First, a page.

/ restoration / Keith Evans

Relational Restoration Revisited

Part 2 of 2

Last month we began considering the various parts of biblical restoration when sin has separated believers. Often times, people quickly push past the early steps of reconciliation in an effort to get things back to where they once were as simplistically as possible. However, this is to ignore the damages of sin and to pretend like nothing has happened. Such a response is not the biblical path to restoration and is in fact antinomian (which means “anti-law” or to throw out the Law of God). So before we delve into the final three steps in the restoration process, perhaps it would be helpful to reacquaint ourselves with the first two: confession and repentance.

  1. Confession
  2. Repentance

    After the sinning party has confessed and repented for sin, then comes the appropriate response of forgiveness. Only after there has been this transaction of putting away one’s sins (“Would you please forgive me?” and the corresponding “yes, I forgive you”) can we fully and honestly attain to the final steps:
  3. Forgiveness - So often you will hear people repeat the extra-biblical notion “forgive and forget”, as though the goal of true biblical forgiveness is to pretend like the offense has never happened. Sadly, not only is such willful forgetting a human impossibility, it is not the Bible’s concept of forgiveness. Instead, forgiving someone’s sin-debt actually involves recognizing the costliness of such forgiveness. It is to understand the harm done and in spite of all the damage, to promise “I will not hold this wrong against you”. It is a wonderfully freeing place to be—to sincerely release someone from the debt they have incurred—and it is something that is well within the believer’s ability to grant, unlike pretending nothing ever happened.

    To speak the words to a repentant brother or sister “I forgive you” is, in fact, to make several promises. It is to assure the errant friend, “I will not bring this up to your harm”, “I will not bring this up to myself” to stew over and grow resentful, and “I will not bring this up to others” as a means of tale-bearing. And just in case the reader has concern with the notion of building up sin-debt with fellow believers, a simple cross-reference of Jesus’ parable of the unforgiving servant (Matthew 18:28) will bear out this fact. There is real debt when one has sinned, and that debt must really be dealt with—by forgiving a repentant brother.
  4. Reconciliation - It is this step in the process where confusion begins to set in. If repentance and forgiveness have taken place, all is well, right? Everything goes back to normal; we’ve erased all debts, didn’t we? Reconciliation does not mean nothing happened and that there are no consequences of sin. For a relationship to be reconciled means there is no longer sin separating the two parties, and they once again deal with one another as brothers and sisters, not as offended parties. But there may be consequences even after forgiveness. Take for instance King David, whose sin is put away—he will not die—but he still experiences grievous consequences to his sin (2 Sam 12:10-14). Or after John Mark’s desertion on the first missionary journey, he is of course still viewed as a brother in the Lord, but not trustworthy to go with Paul on a second journey (Acts 15:39-40). Or in the case of Psalm 99:8, when God is described as a forgiving God toward the Israelites in the wilderness, but one who still punished their sins. Forgiveness does not mean zero ramifications or no fallout from sin.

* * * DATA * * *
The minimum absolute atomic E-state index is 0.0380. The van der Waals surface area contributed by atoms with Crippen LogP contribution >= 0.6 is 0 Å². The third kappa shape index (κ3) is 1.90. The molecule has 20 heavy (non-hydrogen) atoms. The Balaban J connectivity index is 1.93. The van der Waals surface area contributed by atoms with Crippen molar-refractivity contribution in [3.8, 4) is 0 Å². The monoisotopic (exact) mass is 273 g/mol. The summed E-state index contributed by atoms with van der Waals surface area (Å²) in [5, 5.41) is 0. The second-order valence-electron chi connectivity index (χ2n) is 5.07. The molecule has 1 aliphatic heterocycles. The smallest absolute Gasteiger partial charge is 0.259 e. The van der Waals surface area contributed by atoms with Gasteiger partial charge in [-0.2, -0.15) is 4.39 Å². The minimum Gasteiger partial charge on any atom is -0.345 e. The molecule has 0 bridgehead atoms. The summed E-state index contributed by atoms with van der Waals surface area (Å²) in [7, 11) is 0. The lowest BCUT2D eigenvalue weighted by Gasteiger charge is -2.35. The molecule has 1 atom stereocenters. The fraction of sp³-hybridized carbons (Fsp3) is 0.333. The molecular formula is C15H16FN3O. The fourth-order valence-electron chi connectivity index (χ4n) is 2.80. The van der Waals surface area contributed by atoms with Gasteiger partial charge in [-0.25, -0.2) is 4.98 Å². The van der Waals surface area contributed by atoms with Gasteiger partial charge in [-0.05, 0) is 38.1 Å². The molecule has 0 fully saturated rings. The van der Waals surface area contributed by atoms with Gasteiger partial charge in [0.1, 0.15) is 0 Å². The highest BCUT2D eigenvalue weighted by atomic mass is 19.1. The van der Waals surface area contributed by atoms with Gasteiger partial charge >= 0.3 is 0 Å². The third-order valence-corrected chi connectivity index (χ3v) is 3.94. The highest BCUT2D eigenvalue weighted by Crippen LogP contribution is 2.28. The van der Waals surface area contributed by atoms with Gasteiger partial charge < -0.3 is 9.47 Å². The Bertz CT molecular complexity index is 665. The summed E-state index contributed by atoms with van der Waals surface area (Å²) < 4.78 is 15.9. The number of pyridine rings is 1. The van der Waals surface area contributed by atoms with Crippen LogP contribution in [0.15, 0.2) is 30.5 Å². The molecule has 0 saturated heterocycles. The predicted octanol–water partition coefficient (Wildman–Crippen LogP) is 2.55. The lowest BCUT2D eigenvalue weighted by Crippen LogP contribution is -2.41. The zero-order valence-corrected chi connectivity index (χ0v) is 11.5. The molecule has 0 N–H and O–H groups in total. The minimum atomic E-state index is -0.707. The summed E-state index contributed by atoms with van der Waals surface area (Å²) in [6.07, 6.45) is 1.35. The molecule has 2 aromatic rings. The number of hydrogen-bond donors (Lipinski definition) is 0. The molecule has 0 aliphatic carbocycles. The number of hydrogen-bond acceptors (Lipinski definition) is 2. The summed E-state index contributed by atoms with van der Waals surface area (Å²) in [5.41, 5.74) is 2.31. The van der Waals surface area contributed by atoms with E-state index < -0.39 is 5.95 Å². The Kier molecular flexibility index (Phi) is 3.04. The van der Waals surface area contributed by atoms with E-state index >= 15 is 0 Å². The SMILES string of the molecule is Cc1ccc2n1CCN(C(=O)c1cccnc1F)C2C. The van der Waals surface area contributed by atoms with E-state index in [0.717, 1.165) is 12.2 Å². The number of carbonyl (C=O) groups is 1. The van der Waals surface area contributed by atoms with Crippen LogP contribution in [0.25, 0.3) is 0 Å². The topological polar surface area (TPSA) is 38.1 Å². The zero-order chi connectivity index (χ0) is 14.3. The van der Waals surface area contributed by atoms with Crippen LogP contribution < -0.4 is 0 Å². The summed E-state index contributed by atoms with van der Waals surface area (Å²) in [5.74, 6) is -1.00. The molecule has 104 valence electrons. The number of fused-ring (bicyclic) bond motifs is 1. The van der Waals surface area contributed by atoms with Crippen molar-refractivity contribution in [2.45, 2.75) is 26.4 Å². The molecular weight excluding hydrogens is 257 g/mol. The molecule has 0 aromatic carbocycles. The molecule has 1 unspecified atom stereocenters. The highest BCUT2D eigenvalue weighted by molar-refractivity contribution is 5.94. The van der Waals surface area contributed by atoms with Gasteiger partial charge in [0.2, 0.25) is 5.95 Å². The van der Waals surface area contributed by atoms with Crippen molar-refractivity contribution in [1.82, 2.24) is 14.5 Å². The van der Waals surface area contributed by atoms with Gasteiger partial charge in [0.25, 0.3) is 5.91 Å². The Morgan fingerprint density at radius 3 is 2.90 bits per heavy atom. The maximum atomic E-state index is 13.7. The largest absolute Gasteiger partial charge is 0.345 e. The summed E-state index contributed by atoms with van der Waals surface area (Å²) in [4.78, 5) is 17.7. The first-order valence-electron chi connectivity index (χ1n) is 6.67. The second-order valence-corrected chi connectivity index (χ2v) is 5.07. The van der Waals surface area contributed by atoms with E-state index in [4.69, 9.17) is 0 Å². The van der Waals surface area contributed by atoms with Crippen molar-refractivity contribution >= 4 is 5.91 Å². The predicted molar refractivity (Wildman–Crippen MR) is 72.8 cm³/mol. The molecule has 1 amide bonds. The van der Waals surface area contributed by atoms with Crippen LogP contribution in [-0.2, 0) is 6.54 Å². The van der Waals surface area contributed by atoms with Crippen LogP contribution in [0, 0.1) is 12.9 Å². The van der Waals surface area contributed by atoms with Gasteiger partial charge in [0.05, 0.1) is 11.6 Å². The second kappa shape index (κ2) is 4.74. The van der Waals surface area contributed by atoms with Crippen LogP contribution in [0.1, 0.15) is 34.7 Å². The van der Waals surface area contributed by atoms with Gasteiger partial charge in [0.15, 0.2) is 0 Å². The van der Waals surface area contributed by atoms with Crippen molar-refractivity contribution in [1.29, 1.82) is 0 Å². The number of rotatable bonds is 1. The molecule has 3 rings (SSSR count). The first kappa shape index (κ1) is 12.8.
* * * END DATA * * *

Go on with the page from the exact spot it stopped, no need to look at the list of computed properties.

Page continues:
While the Scriptures call us to deal with all of our siblings in the Lord as family, the Bible does not mandate the same degree of nearness between every individual in the church. We have differing degrees of relationships in the body of Christ, and that’s okay. Just as Jesus himself had differing closeness with the disciples (e.g. Peter, James, and John often had unique experiences when Christ would separate them out from the twelve—Mark 9:2; and John was rightly known as the beloved disciple, John 19:26) so too we are permitted differing degrees of entrusting ourselves to the various members of the church.
  5. Restoration - Here is the final step. This is when a relationship is fully restored, as though the sin has never transpired. In fact, the relationship may be all the stronger having come through a division where confession, repentance, forgiveness, and reconciliation have taken place. For lesser sins, this capstone-step may be very easily achieved. But for sins where trust is destroyed, or covenants violated, full restoration this side of glory may not be possible. If Jesus allows the innocent party in the case of adultery to lawfully sue out a divorce (Matt 19:9), this reality implies there can be forgiveness (Matt 18:21-22) without the complete restoration of the relationship. The truly miraculous work of the Spirit is when a relationship not only expunges sin in the repentance and forgiveness process, but when the two parties are once again made propitious toward one another. And doesn’t this fully-executed biblical process speak of just how thoroughly God has put away our sin in the Gospel of his Son!

After unpacking the many steps of biblical reconciliation, we can see that relational restoration takes time and a lot of work—but it is hard work worth doing. If we’re honest, ordinarily we take shortcuts. But praise be to Christ that he didn’t take any shortcuts in restoring us all the way to God our Father!

Keith Evans

Keith Evans

Professor of Biblical Counseling (RPTS); Pastor; Married to Melissa. Father of 4 wonderful girls.

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